If you’re at or near the age to develop cataracts you’re well aware of the “penny pusher” or “coin pusher” arcade game. Basically you drop a coin in and it lands on a moving platform of other coins. If you drop it at the right time in the right spot, your coin pushes other coins onto a lower platform and you win.

A March 2015 article that appeared at AllAboutVision entitled, Penny Pusher Game Shows How Cataracts May Form, noted that “Researchers studied mouse eyes for four years to see how their lens cells grow and found similarities to the penny pusher game.”

According to the article, the researchers found that cells would tend to multiply in a narrow line on the lens surface. The multiplying cells would push neighboring cells toward the “equator” of the eye’s lens—the equator being an imaginary line that divides the lens into two halves.

Lens cells already at the equator got pushed away from the surface into the center of the lens. Researchers discovered that this may explain how a cataract grows over time. For example, a cataract caused by age forms at the center of the lens, which is the most common type of cataract.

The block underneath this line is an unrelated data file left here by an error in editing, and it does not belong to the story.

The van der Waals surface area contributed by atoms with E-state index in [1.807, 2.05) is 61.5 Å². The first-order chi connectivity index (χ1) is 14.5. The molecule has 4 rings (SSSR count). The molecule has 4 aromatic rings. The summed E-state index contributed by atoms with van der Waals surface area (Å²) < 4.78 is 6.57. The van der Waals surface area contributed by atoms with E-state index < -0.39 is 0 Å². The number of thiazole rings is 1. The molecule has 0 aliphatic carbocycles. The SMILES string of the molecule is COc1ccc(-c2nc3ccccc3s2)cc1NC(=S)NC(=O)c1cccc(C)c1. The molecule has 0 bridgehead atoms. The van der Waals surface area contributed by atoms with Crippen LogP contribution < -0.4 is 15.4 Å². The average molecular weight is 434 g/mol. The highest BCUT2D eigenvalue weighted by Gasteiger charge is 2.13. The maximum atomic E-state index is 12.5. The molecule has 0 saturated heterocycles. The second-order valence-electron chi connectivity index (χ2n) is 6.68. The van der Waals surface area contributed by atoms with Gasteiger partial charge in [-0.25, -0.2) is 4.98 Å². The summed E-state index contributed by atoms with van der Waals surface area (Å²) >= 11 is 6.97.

One of the researchers was Steven Bassnet, PhD at Washington University School of Medicine, Department of Ophthalmology and Visual Sciences. In the article Dr. Bassnet noted that researchers are currently examining if mutations in the DNA of each lens cell can transmit to large numbers of cells, “potentially influencing the clarity of the tissue resulting in a cataract.”

Cataracts is a very common condition, relatively simple to treat, and technology has advanced tremendously in just a few years. Yet there is still much to learn about exactly how a cataract forms. Ongoing research such as this has the potential to further improve how cataracts is diagnosed and treated in the near future.